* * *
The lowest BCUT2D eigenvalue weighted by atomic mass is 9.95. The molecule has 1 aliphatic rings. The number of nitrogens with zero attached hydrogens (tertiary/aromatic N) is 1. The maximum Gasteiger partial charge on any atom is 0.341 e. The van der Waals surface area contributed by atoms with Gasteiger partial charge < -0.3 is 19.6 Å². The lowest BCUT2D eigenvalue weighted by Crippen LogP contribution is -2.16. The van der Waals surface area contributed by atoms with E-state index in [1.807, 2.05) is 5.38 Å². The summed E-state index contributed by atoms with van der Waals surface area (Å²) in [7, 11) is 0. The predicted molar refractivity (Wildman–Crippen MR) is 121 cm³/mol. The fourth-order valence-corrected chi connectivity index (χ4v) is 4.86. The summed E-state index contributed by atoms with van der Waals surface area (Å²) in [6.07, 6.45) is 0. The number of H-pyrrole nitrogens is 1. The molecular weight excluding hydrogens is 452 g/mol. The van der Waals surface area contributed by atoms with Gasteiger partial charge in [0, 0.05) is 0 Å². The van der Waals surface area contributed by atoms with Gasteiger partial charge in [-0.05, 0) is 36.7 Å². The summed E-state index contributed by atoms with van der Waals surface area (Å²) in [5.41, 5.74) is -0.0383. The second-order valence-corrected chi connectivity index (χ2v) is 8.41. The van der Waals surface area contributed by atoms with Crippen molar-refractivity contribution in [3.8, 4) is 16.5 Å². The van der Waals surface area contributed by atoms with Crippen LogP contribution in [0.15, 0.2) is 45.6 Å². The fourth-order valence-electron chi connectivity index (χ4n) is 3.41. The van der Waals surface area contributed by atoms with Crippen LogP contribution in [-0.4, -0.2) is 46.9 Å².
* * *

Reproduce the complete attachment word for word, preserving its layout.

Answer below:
The lowest BCUT2D eigenvalue weighted by atomic mass is 9.95. The molecule has 1 aliphatic rings. The number of nitrogens with zero attached hydrogens (tertiary/aromatic N) is 1. The maximum Gasteiger partial charge on any atom is 0.341 e. The van der Waals surface area contributed by atoms with Gasteiger partial charge < -0.3 is 19.6 Å². The lowest BCUT2D eigenvalue weighted by Crippen LogP contribution is -2.16. The van der Waals surface area contributed by atoms with E-state index in [1.807, 2.05) is 5.38 Å². The summed E-state index contributed by atoms with van der Waals surface area (Å²) in [7, 11) is 0. The predicted molar refractivity (Wildman–Crippen MR) is 121 cm³/mol. The fourth-order valence-corrected chi connectivity index (χ4v) is 4.86. The summed E-state index contributed by atoms with van der Waals surface area (Å²) in [6.07, 6.45) is 0. The number of H-pyrrole nitrogens is 1. The molecular weight excluding hydrogens is 452 g/mol. The van der Waals surface area contributed by atoms with Gasteiger partial charge in [0, 0.05) is 0 Å². The van der Waals surface area contributed by atoms with Gasteiger partial charge in [-0.05, 0) is 36.7 Å². The summed E-state index contributed by atoms with van der Waals surface area (Å²) in [5.41, 5.74) is -0.0383. The second-order valence-corrected chi connectivity index (χ2v) is 8.41. The van der Waals surface area contributed by atoms with Crippen molar-refractivity contribution in [3.8, 4) is 16.5 Å². The van der Waals surface area contributed by atoms with Crippen LogP contribution in [0.15, 0.2) is 45.6 Å². The fourth-order valence-electron chi connectivity index (χ4n) is 3.41. The van der Waals surface area contributed by atoms with Crippen LogP contribution in [-0.4, -0.2) is 46.9 Å².